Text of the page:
I never write about water

Water. I’m terrified to write about it. And sand. It just seems like everything’s been said already, every metaphor made and remade, all the originality long since carried out by the tide. And the truth of it just isn’t that appealing: It’s either clear, or one of a few different shades of blue-green-brown, depending on the weather overhead, and the diet of whatever animal chose to defecate in it upstream. It’s lame, and I’m scared of being a lame writer.

But it’s useful.

Need a sweet first kiss? Try this:

Jack and Jill sat on a hill overlooking the brown pond that filled the caldera below. The little pond, where they had skipped rocks and chased frogs as children, gave ripples to the setting sun that burned orange and brown on its muddy surface, and in the waves of dying sunlight, Jack’s heart rippled too. He leaned forward, parted his lips, and stole the kiss that no book had ever given him.

Need a good death scene? Check this out. We’ll add some darkness just for kicks:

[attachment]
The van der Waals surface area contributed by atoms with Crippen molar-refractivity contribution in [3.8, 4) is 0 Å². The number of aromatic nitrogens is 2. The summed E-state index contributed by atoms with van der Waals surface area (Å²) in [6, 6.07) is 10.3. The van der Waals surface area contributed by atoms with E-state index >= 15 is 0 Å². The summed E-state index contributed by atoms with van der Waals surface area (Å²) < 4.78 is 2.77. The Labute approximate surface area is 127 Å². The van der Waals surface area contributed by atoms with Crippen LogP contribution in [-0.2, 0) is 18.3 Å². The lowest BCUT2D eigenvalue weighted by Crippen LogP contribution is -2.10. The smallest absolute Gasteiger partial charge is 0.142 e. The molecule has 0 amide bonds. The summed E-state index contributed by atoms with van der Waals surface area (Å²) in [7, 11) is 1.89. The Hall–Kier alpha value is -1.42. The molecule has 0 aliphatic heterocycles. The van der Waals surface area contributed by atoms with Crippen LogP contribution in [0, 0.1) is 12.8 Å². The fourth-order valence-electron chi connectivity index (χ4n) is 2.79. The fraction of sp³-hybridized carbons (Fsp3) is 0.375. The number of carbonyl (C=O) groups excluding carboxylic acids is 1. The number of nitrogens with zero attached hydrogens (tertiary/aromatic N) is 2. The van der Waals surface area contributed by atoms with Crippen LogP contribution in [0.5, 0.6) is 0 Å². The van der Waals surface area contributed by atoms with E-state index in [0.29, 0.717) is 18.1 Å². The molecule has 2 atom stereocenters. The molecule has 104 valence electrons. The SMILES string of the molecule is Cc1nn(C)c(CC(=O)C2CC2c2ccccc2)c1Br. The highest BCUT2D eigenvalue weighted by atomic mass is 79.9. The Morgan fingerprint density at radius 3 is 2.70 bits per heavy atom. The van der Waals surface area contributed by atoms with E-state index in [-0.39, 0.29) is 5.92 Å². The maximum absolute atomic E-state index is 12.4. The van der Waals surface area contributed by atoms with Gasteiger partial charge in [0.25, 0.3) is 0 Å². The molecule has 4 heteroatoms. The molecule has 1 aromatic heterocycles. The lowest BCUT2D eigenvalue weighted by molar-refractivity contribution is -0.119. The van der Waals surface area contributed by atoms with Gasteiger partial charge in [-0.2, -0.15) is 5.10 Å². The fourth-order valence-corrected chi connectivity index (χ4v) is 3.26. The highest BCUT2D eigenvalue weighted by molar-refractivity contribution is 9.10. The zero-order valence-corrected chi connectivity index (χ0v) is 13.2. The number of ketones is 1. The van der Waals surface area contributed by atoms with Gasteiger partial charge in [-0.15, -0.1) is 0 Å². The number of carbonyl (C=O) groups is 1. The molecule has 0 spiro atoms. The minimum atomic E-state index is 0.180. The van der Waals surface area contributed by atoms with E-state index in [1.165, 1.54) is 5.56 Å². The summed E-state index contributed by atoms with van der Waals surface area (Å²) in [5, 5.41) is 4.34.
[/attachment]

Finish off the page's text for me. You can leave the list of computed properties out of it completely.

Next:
The swollen black river claimed Jill’s life beneath a sea of stars that spun like dying fireflies on it’s surface. She was lost to the undercurrent, gone like so many others who had challenged the bridge and lost. There were no screams, and even if there were, the river took them, too.

Need a moment of quiet reflection?

Jack stood in the warm waters of the pond and watched the tadpoles dance across his feet. People always likened life to caterpillars and butterflies; maybe because frogs are such ugly creatures. Ugly like him. He was a frog, and Jill had replaced him with a butterfly with bigger muscles and a tanning bed membership. He had seen them, kissing beside the well, Jill’s tongue darting inside Dick’s open mouth like she was the frog and he had a fly in his throat. He closed his eyes, made a fist around the stone in his hand, and wished they would fall in the well and drown.

Need some resolution?

Jack dropped the gun in the sand and screamed at the cattails he had once tried to eat (they looked just like corndogs to him), “Damn you, Dick! Damn you for what you made me do to her!”

Jill was in the well now, lost to the dark and stone, and soon he would come tumbling after.

Water. Scary, boring water.

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